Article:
"We've had a home up here for 35 years and we knew of the Highlands, and that it was clothing optional, but never went there because clothing optional is not our scene," Maley said. "I went up to the property for the first time and I had no idea how beautiful it is."

Maley said that the new policy will probably result in more people coming to the resort.

"It makes the town more fun to come to," Maley said. "They'll get more people to go there."

But Kronos said that he finds the Highlands is "morphing into a clothed, straight world with children."

Luedtke emphasized that "we very much still are a very gay resort."

"Every one of the staff here today [July 2] is queer," Luedtke said, adding that "quite frankly, regulars — a lot of gay men — are very happy about the change" regarding the clothing policy.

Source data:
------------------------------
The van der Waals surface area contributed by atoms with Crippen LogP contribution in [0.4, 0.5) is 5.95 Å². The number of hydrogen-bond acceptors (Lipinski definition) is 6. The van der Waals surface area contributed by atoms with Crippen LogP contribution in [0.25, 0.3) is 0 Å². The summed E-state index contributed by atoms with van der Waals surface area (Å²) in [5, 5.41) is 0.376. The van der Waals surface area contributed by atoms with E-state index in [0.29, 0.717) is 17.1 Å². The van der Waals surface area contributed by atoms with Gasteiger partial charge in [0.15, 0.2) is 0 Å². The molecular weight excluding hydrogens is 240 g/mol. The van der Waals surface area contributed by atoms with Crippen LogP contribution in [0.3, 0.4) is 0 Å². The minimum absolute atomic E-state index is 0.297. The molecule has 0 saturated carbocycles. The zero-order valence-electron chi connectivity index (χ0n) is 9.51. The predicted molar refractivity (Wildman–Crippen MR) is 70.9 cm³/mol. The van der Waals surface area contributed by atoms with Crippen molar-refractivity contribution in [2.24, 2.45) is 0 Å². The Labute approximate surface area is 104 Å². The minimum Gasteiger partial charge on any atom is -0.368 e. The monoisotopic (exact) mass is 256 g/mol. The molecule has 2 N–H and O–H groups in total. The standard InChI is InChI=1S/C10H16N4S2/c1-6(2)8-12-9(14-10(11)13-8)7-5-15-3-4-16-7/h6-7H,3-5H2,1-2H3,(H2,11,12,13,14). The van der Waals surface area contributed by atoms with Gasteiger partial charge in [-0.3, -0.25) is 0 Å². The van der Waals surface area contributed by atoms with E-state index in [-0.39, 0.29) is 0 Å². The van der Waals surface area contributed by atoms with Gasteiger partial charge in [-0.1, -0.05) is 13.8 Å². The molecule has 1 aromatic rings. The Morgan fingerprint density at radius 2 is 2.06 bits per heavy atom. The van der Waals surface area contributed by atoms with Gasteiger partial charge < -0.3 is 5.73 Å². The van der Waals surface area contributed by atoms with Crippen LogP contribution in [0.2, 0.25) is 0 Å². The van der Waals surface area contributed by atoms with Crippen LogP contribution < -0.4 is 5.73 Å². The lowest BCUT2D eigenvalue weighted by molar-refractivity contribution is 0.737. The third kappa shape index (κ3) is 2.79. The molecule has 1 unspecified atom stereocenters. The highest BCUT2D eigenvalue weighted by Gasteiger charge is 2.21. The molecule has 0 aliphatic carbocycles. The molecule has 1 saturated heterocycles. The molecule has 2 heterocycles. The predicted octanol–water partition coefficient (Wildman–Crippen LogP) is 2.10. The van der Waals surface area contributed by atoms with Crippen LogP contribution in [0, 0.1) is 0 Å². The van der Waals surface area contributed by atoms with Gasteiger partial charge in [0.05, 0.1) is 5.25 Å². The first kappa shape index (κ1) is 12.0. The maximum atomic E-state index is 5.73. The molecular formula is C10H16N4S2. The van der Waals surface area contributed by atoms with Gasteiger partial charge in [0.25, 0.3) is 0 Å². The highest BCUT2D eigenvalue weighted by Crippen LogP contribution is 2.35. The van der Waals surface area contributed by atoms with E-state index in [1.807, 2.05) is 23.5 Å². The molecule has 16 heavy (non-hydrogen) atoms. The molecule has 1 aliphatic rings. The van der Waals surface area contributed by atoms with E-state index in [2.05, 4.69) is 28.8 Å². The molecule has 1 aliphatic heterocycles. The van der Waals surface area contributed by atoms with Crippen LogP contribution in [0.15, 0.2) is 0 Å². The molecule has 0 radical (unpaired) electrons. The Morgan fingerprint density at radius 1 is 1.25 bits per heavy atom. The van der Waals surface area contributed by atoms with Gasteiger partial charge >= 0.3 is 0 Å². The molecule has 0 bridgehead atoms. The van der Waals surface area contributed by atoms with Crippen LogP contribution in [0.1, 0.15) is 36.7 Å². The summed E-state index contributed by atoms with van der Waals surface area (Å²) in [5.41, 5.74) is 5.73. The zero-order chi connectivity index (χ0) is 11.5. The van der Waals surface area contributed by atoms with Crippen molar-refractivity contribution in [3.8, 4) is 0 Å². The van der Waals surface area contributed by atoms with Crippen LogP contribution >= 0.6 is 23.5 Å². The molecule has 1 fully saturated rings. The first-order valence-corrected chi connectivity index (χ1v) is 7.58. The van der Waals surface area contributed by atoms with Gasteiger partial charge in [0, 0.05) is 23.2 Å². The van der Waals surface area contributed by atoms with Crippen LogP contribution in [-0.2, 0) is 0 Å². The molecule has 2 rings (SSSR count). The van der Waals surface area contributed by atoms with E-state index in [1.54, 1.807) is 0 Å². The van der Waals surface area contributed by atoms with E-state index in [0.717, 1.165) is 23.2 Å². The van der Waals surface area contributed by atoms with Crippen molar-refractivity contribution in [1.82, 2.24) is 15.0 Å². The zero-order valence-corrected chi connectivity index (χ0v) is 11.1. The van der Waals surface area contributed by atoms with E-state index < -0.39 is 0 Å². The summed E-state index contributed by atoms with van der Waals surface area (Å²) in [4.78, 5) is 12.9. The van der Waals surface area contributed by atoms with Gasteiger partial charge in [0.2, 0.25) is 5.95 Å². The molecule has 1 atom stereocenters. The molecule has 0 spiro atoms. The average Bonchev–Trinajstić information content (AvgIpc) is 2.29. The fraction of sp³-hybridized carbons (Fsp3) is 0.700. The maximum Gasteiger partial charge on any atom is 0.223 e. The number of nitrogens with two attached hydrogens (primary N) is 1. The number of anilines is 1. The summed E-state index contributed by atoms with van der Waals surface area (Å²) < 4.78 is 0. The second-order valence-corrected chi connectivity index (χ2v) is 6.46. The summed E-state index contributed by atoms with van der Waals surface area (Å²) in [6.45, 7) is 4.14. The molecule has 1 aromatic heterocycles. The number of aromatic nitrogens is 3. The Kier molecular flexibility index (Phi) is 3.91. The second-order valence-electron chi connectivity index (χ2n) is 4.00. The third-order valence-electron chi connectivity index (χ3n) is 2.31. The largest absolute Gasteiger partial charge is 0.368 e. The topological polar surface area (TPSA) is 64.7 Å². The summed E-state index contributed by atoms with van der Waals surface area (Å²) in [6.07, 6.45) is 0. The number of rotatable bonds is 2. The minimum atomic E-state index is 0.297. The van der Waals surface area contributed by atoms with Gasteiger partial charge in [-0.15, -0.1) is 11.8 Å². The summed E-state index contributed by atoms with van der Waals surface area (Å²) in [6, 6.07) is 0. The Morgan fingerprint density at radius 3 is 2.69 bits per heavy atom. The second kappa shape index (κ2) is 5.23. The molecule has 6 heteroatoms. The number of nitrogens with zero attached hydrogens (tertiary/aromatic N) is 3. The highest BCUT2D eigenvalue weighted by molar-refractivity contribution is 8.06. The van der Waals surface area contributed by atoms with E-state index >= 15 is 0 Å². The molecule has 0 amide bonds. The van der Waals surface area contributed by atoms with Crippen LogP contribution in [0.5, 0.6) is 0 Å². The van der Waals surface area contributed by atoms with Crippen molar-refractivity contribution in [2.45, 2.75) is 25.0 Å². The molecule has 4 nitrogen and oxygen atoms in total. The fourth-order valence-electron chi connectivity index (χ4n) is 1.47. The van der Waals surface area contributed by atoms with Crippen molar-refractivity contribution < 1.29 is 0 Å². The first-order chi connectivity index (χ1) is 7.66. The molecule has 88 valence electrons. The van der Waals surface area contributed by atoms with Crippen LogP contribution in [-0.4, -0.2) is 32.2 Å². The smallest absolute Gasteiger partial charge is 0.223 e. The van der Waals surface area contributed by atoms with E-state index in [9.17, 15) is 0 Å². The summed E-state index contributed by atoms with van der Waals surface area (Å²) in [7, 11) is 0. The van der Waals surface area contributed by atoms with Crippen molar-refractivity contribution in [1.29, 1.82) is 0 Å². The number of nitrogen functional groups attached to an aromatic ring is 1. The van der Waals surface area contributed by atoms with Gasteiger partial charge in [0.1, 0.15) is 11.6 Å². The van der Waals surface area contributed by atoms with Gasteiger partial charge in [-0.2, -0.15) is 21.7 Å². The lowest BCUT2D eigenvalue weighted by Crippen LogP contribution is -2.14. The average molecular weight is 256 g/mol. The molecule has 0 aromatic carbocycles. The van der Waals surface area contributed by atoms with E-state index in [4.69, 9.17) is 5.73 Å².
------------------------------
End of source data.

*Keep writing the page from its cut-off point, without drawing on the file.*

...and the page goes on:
One of those is Chris (who declined his last name be used), a queer man who said that he has been to the Highlands annually every summer since 2012.

"If you go to all the pools in Guerneville, it is by far the most beautiful," he said. "It was clothing optional, but often you never noticed. The only times it was ever off-the-hook was Lazy Bear [weekend] or if someone brought a private party."

Chris said he likes Luedtke's leadership and that he does not have strong feelings on the policy in itself. He characterized opposition to the change in policy as "drama."